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Size zero Botticelli

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An Italian artist has given a modern day spin to a series of classic art works, slimming down the women featured by Botticelli, Velazquez and others to reflect contemporary tastes and trends.

Anna Utopia Giordano gave the Photoshop treatment to 12 nudes from the Renaissance and beyond, using Venus - the goddess of love and a popular muse among artists of the time - as her focal point.

Each depiction of Venus is seen first in her original form and then as Giordano's modern-day translation, with noticeably slimmer thighs and hips, smaller derrieres and flatter stomachs.

"Art has always been looking for the perfect aesthetic standard: a balance of ideal shapes and sizes to follow for drawing the human body," Giordano wrote on her website, explaining the concept.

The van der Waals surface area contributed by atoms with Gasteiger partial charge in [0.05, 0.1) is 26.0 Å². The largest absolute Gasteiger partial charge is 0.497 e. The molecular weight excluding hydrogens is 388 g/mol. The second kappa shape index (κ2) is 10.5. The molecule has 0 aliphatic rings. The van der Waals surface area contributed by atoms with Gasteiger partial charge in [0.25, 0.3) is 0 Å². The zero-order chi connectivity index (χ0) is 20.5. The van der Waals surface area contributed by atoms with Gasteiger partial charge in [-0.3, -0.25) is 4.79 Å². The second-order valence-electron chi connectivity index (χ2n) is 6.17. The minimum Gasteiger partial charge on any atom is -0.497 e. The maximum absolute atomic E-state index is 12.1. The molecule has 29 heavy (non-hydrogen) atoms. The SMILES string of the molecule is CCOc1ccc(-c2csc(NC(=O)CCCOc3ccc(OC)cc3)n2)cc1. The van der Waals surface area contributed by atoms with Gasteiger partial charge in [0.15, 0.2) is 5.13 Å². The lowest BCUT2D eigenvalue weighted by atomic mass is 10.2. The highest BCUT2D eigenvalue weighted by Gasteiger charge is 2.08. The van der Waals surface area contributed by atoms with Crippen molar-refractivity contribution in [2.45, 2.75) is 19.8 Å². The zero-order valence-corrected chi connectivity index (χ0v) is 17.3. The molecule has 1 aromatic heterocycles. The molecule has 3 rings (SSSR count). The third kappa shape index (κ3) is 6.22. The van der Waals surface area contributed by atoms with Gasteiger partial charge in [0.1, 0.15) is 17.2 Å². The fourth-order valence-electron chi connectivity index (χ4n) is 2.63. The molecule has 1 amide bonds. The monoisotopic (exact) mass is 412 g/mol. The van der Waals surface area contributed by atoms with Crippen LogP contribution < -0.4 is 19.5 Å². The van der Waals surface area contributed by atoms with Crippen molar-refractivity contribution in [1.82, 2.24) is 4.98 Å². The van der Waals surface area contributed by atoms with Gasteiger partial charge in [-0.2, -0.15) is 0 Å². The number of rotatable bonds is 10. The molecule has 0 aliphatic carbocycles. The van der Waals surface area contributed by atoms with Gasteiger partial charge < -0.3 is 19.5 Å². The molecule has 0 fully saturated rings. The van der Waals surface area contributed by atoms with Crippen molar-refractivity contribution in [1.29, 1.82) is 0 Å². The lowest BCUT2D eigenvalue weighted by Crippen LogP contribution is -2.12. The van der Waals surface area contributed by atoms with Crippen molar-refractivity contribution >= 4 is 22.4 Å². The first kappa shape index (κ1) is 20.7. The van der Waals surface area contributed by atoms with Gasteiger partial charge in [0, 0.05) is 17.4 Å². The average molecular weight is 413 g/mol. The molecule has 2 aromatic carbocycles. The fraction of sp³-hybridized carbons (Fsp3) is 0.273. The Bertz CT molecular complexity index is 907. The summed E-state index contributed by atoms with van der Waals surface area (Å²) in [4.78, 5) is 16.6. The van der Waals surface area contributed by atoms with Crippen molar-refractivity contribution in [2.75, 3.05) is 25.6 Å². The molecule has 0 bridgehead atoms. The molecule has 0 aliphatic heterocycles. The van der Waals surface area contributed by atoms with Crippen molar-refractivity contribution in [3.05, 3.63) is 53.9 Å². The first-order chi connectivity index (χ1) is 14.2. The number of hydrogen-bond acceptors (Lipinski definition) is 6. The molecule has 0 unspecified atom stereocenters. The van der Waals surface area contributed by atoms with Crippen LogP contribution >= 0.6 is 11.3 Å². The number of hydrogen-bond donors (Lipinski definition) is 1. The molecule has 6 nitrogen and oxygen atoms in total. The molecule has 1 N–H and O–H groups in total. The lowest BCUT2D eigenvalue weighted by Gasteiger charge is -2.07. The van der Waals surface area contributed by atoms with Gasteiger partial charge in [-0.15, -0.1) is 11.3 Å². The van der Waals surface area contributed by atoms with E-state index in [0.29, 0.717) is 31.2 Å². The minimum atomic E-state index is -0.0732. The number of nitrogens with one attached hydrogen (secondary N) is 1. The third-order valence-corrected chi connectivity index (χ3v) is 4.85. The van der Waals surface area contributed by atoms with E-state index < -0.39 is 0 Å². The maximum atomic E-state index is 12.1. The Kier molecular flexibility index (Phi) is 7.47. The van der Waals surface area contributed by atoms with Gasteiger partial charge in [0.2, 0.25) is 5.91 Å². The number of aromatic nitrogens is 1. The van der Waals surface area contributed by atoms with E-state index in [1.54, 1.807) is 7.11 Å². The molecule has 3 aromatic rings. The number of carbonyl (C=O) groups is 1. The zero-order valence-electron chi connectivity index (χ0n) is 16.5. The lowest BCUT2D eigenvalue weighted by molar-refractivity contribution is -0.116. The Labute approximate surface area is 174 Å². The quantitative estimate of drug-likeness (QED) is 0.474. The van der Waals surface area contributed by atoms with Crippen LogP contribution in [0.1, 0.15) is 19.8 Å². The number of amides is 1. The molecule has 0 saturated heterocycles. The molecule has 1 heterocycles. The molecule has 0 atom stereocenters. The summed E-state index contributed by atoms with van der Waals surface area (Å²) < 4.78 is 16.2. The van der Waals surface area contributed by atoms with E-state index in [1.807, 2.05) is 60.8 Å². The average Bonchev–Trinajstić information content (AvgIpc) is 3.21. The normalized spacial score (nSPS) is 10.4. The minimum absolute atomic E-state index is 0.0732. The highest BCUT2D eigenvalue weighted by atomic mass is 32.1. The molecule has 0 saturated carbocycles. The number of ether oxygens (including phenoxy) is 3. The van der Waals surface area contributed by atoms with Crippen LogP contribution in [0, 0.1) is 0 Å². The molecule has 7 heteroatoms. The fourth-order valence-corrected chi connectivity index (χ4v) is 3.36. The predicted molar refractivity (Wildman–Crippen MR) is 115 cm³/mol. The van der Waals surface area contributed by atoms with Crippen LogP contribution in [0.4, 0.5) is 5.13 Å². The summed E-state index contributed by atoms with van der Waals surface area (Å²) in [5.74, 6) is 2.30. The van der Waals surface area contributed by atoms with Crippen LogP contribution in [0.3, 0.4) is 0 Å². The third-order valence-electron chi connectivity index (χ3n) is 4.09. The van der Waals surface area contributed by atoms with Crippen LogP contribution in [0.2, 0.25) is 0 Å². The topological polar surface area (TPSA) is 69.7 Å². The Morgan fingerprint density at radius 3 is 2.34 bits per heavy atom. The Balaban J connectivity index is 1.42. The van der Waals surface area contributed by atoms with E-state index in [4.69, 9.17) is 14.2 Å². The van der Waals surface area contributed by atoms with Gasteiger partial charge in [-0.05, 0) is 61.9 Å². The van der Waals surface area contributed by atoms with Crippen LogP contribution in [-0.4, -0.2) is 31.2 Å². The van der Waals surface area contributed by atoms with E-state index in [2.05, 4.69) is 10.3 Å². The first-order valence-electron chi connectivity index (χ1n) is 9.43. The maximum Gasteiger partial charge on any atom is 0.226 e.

'The model of beauty has evolved through human history, from the greek proportions of Policleto of Argos to the busty beauty of the Renaissance, leading up to the slender body of Twiggy and the contemporary athletic stars."

Take a look at the results of her handiwork, below: what do you think? Are the changes realistic or not compatible with our ideas of classic art? Let us know your thoughts on Twitter or in the comments section, below.

Below: The Birth Of Venus (1485-86), by Sandro Botticelli, and Anna Utopia Giordano's version

Below: Venus And Cupid (1648), by Diego Velazquez, and Anna Utopia Giordano's version

Below: Venus Playing With Two Doves (1830), by Francesco Hayez, and Anna Utopia Giordano's version

Below: The Birth Of Venus (1879), by William-Adolphe Bouguereau, and Anna Utopia Giordano's version

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